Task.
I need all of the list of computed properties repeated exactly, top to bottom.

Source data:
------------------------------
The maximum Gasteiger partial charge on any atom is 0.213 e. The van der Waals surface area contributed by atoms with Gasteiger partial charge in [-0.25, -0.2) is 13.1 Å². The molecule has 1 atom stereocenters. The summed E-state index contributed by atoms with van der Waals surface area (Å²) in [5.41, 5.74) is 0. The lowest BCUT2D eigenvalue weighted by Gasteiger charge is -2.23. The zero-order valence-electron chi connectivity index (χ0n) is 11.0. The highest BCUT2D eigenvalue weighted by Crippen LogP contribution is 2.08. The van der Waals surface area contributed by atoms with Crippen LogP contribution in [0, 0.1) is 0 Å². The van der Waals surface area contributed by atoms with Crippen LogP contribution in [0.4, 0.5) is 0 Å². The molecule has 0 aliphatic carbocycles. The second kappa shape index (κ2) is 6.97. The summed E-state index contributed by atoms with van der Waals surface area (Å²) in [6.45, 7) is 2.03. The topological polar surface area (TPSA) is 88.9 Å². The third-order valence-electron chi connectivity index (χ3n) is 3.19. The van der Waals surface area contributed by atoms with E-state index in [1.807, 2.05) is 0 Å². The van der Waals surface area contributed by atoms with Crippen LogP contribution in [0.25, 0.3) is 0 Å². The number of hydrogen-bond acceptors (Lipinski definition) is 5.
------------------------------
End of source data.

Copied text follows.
The maximum Gasteiger partial charge on any atom is 0.213 e. The van der Waals surface area contributed by atoms with Gasteiger partial charge in [-0.25, -0.2) is 13.1 Å². The molecule has 1 atom stereocenters. The summed E-state index contributed by atoms with van der Waals surface area (Å²) in [5.41, 5.74) is 0. The lowest BCUT2D eigenvalue weighted by Gasteiger charge is -2.23. The zero-order valence-electron chi connectivity index (χ0n) is 11.0. The highest BCUT2D eigenvalue weighted by Crippen LogP contribution is 2.08. The van der Waals surface area contributed by atoms with Crippen LogP contribution in [0, 0.1) is 0 Å². The van der Waals surface area contributed by atoms with Crippen LogP contribution in [0.4, 0.5) is 0 Å². The molecule has 0 aliphatic carbocycles. The second kappa shape index (κ2) is 6.97. The summed E-state index contributed by atoms with van der Waals surface area (Å²) in [6.45, 7) is 2.03. The topological polar surface area (TPSA) is 88.9 Å². The third-order valence-electron chi connectivity index (χ3n) is 3.19. The van der Waals surface area contributed by atoms with E-state index in [1.807, 2.05) is 0 Å². The van der Waals surface area contributed by atoms with Crippen LogP contribution in [0.25, 0.3) is 0 Å². The number of hydrogen-bond acceptors (Lipinski definition) is 5.